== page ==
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Germany’s Green-Energy Gap

Germany stumbles in its move to replace coal and nuclear power with offshore wind energy

11 min read
Photo of wind turbine.
Power Shift: Renewable sources should eventually replace conventional electric power plants. But the new and the old will probably coexist for many decades yet, as they do outside the German city of Cottbus.
Photo: Joerg Glaescher/Laif/Redux

The six offshore wind turbines that REpower Systems began erecting near Germany’s coast in 2004 make their older cousins look like pinwheels. Each one has three 61.5-meter blades, which in a good breeze make one revolution every 5 seconds, producing 5 megawatts of electric power. Inspired by Germany’s bold vision for capturing offshore wind energy, these majestic machines are designed to withstand anything the famously unforgiving North Sea can dish out.

And yet, these turbines have never felt the spray of salt water. They tower over communal pasture—above sheep munching, bleating, and adding to the world’s supply of greenhouse gases. These turbines are tucked between a nuclear power station, an incinerator, and a cluster of chemical plants in Brunsbüttel, a hardscrabble harbor town where the Elbe River and the Nord-Ostsee Canal spill into the Wadden Sea.

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Video Friday: Humanoid Soccer

Your weekly selection of awesome robot videos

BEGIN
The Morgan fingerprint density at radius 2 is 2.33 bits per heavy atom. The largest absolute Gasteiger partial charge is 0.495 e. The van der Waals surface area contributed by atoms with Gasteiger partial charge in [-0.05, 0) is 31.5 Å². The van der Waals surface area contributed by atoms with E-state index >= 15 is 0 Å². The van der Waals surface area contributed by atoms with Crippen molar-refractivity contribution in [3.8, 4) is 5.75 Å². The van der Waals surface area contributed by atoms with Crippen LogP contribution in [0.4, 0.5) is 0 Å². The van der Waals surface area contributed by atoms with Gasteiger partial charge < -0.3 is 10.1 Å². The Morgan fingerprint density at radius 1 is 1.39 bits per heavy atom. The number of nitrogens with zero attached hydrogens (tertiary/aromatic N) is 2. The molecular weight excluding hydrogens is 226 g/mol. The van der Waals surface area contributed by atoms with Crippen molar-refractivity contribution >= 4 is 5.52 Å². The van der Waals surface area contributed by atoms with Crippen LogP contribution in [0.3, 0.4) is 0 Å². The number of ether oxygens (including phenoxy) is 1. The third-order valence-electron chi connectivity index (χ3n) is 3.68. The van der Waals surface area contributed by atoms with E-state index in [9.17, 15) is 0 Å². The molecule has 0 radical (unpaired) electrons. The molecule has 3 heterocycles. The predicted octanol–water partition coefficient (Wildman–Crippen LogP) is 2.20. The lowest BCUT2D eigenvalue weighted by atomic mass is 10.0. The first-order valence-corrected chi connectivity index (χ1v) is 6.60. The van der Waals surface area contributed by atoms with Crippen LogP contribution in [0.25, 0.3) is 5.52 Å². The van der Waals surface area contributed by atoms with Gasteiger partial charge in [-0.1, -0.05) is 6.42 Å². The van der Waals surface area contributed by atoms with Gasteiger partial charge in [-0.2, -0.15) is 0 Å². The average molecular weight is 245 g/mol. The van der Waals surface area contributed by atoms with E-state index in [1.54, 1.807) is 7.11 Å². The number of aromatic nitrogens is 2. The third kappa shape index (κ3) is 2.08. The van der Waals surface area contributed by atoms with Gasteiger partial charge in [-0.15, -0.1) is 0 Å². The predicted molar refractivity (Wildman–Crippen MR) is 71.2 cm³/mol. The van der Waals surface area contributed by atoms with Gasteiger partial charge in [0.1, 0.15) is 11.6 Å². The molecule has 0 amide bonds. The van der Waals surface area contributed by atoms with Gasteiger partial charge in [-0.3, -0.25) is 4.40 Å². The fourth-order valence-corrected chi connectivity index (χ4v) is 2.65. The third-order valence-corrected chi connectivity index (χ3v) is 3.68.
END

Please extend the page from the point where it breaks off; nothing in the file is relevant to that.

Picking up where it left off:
4 min read
Humans and human-size humanoid robots stand together on an indoor soccer field at the beginning of a game

Video Friday is your weekly selection of awesome robotics videos, collected by your friends at IEEE Spectrum robotics. We also post a weekly calendar of upcoming robotics events for the next few months. Please send us your events for inclusion.

CoRL 2022: 14–18 December 2022, AUCKLAND, NEW ZEALAND
ICRA 2023: 29 May–2 June 2023, LONDON

Enjoy today’s videos!

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Computing With Chemicals Makes Faster, Leaner AI

Battery-inspired artificial synapses are gaining ground

5 min read
Array of devices on a chip

This analog electrochemical memory (ECRAM) array provides a prototype for artificial synapses in AI training.

IBM research

How far away could an artificial brain be? Perhaps a very long way off still, but a working analogue to the essential element of the brain’s networks, the synapse, appears closer at hand now.

That’s because a device that draws inspiration from batteries now appears surprisingly well suited to run artificial neural networks. Called electrochemical RAM (ECRAM), it is giving traditional transistor-based AI an unexpected run for its money—and is quickly moving toward the head of the pack in the race to develop the perfect artificial synapse. Researchers recently reported a string of advances at this week’s IEEE International Electron Device Meeting (IEDM 2022) and elsewhere, including ECRAM devices that use less energy, hold memory longer, and take up less space.

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Designing Fuel Cell Systems Using System-Level Design

Modeling and simulation in Simulink and Simscape

1 min read
Designing Fuel Cell Systems Using System-Level Design

Design and simulate a fuel cell system for electric mobility. See by example how Simulink® and Simscape™ support multidomain physical modeling and simulation of fuel cell systems including thermal, gas, and liquid systems. Learn how to select levels of modeling fidelities to meet your needs at different development stages.